When new Contributor Frank Davis wrote to say he was sending a box of original tapes, we really had no idea of the quality of the recordings. Most, says Davis, were taken right from the source reels, or recorded directly onto cassette. This was apparently the former.
Starting off with a promo for the upcoming ‘New’ Dick Biondi ’68 show, here’s Ron Brittain and Barney Pipp – not together, but mixed inside this 30 minute partial scope of what sounds like a couple of different day recordings from the Fall of 1967. Listen to the assortment of jingles that WCFL was using in 1967! Some are instantly recognizable as classic PAMS cuts, others we’re not quite sure about. Heller, perhaps?
As we’ve pointed out on numerous occasions on this website, the AM receivers of the 1960s and most of the 1970s were quite widebanded, along with an AM band which, by regulation, was then 13khz wide per ‘channel’, as opposed to today’s restrictive 9khz bandwidth. Thus, recordings from that era which survive in good condition, such as this one, demonstrate that the AM band really WAS a good place to listen to music, despite its lack of stereo separation – and one could easilly digress about how all the designs were there for AM Stereo even in 1967, had the FCC wanted to take the extra step and create a legal standard for it at the time (but it refused, so that FM could be developed and ‘catch up’ with AM listenership). But that’s an entirely different discussion, which you can read about HERE at your lesiure.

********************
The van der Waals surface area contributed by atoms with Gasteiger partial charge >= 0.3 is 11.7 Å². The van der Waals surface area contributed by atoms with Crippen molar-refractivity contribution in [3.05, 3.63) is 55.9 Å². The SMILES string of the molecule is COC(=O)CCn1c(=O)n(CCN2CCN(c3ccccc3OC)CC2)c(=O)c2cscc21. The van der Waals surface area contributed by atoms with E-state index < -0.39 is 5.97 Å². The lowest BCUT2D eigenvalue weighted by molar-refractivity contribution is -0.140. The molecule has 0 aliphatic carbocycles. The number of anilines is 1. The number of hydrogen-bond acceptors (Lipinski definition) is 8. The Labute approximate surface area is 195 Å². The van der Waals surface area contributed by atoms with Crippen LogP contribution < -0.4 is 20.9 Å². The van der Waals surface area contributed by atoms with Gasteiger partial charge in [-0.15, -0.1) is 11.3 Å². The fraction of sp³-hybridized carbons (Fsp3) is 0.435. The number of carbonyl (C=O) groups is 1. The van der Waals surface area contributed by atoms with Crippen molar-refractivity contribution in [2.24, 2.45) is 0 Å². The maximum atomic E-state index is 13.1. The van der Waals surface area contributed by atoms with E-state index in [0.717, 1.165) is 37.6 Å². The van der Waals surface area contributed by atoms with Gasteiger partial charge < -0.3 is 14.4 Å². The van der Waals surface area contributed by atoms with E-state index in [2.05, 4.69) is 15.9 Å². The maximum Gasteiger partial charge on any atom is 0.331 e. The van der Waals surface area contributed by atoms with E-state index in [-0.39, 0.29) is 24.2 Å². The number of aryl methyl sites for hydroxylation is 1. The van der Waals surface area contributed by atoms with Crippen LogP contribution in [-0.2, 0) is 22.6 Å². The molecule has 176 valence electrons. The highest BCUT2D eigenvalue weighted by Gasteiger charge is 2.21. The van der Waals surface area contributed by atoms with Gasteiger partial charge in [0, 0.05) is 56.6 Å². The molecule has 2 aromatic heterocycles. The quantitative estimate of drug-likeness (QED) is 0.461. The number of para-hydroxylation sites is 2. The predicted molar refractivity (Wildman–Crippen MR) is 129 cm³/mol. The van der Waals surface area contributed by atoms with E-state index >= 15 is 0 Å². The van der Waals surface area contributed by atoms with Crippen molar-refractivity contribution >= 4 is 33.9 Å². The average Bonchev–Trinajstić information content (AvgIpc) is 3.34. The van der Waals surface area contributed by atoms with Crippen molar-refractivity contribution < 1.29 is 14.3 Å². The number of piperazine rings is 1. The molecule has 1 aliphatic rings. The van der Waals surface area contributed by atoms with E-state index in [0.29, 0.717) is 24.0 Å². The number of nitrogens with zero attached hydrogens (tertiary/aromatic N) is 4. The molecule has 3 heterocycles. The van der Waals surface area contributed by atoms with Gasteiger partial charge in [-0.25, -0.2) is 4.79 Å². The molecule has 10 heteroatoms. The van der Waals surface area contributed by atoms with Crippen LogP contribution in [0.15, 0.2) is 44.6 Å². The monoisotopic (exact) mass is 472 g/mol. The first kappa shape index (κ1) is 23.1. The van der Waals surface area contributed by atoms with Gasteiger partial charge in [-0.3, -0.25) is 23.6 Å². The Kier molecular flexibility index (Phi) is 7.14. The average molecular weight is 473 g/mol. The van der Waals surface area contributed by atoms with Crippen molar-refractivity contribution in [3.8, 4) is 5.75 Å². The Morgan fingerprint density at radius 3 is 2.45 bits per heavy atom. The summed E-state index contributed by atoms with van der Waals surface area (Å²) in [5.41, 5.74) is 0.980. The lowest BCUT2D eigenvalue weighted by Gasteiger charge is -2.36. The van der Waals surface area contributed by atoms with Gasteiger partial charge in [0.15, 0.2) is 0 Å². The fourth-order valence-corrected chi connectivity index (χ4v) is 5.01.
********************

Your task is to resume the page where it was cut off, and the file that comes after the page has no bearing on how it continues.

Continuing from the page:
I mention all that, so that I can point out that this is an excellent recording, which survives more than four decades in almost perfect condition. So perfect, you hear even faint crackles from distant thunderstorms and even slight tape imperfections.
We left this recording alone. There’s been no editing whatsoever by your webmaster, apart from some manual level adjustments at the source through the sound board here to ensure equal volume on L & R channels. Your reward, is a 30 minute trip back to October of 1967, and the sound of Chicago’s “Voice of Labor” – WCFL.